Just four to five years ago, telemedicine was only recommended to employers who were very large or had a highly rural workforce, according to Cynthia “C.J.” Marks, Area Vice  President and Market Leader at Teladoc.

Today, telemedicine is going mainstream, with consulting firm Towers Watson predicting employers can save $6 billion from its use and projecting a 68 percent increase in employer adoption in 2015.

Marks and Dr. Rich Cassidy, Vice President, Health Services at Teladoc, spoke at The Alliance Learning Circle on The Changing Health Care Consumer on July 16 at Monona Terrace in Madison.

Key Capabilities of Telemedicine to Consider

Marks and Cassidy listed capabilities that employers should consider when selecting a telemedicine vendor.

  • How is telemedicine delivered? Available solutions include video conferencing via the Internet; mobile apps; telephone; and solutions that combine those channels.
  • What is the cost structure? Some providers combine a small per-employee-per-month (PEPM) fee with an additional fee for each patient who consults with a doctor, which may be paid by the
    employer or charged to the employee or family member. If a fee is charged, it can be collected at the time of the consult using a credit card or PayPal.
  • How do patients get an appointment? Marks noted that the ability to start the process by registering over the phone saves time and streamlines the process. As soon as registration is completed, the patient can be placed in a queue to receive a call from a doctor, which typically occurs in less than 10 minutes at Teladoc. It’s also important to allow employees to schedule a
    consult in advance, which attracts shift workers and others on a tight timeframe.
  • How are prescriptions handled? The top three telemedicine providers all use e-prescribing to electronically send prescriptions to pharmacies, which is preferred. Teladoc doctors do not prescribe any controlled substances, which helps prevent abuse of prescription narcotics. Generic medications are prescribed for 98 percent of Teladoc patients getting a prescription. Cassidy
    noted that telemedicine providers should monitor prescription rates against Centers for Disease Control guidelines and other best practices.
  • Are privacy and security addressed? Telemedicine should work with all electronic health records, comply with Health Insurance Portability and Accountability Act (HIPAA) rules and protect patients’ identities as it shares information with patients and providers in real time.
  • Are users satisfied? Employees typically appreciate access to telemedicine, with 95 to 98 percent satisfaction rates. Users’ top complaint is that the doctor refused to prescribe antibiotics.

Challenges for Employers Using Telemedicine

Cassidy highlighted two challenges facing telemedicine services for employers. First, state regulations must be updated to enable consistent use of telemedicine in all states. Phone and video consults with prescriptions are allowed in 45 states, including Wisconsin, Illinois and Iowa; four place some type of additional limitation on how consults are structured; and one state, Arkansas, requires a face-to-face meeting between the patient and doctor before telemedicine may be used. Second, employers must roll out the program in a way that encourages employees and family members to call for care when appropriate. When employers fail to communicate, employees don’t use the service. Getting 2 to 3 percent utilization by employees allows an employer to break even in offering telemedicine. Employers who offer Teladoc to employees for a small fee get 11 percent utilization, which rises to 20 percent when the service is free.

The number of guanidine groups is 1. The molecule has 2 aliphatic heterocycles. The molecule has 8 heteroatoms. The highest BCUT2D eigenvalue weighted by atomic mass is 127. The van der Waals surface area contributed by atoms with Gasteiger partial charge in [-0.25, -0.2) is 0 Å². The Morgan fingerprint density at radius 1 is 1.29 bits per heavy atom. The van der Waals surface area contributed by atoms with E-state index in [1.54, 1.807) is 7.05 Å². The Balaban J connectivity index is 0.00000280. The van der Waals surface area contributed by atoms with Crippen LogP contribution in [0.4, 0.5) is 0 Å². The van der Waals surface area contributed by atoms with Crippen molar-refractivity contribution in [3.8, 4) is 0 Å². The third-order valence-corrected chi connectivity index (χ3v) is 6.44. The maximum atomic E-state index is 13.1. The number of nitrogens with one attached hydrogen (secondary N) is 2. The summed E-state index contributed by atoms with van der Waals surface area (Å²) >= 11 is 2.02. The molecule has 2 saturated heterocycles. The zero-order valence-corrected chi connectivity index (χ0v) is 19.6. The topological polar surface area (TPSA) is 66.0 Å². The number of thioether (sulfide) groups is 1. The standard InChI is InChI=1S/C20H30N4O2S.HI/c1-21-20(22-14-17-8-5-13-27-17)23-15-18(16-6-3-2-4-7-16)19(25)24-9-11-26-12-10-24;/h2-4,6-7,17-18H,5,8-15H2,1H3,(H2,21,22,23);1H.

A Better Alternative

Telemedicine’s biggest savings coming from preventing misuse of the emergency room or an urgent care center. Marks noted that 80 percent of patients who use an emergency room are there  because of lack of access to another form of care.

Telemedicine gives these patients a cost-effective alternative, Marks said.

“Telemedicine can be viewed as somewhat disruptive,” she noted. “We want you to ride that wave.”

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Darla Dernovsek

Darla Dernovsek

Marketing Consultant at The Alliance

Darla Dernovsek was a marketing consultant to The Alliance in 2018 after serving as The Alliance’s marketing communications manager for five years. 
Darla Dernovsek joined The Alliance in 2013 and was responsible for managing and developing communication strategies as well as marketing plans to help fulfill The Alliance mission by raising market awareness. 
Dernovsek has more than 25 years’ experience in communications, public relations and marketing. From 1992 until joining The Alliance, Dernovsek owned her own freelance marketing and writing business to provide marketing consulting and writing for health-care related entities and credit union organizations. Earlier, she was the director of public relations for Rockford Memorial Hospital and city editor for the Beloit Daily News. 
Dernovsek graduated from the University of Wisconsin-Eau Claire with a Bachelor of Arts degree in journalism. 

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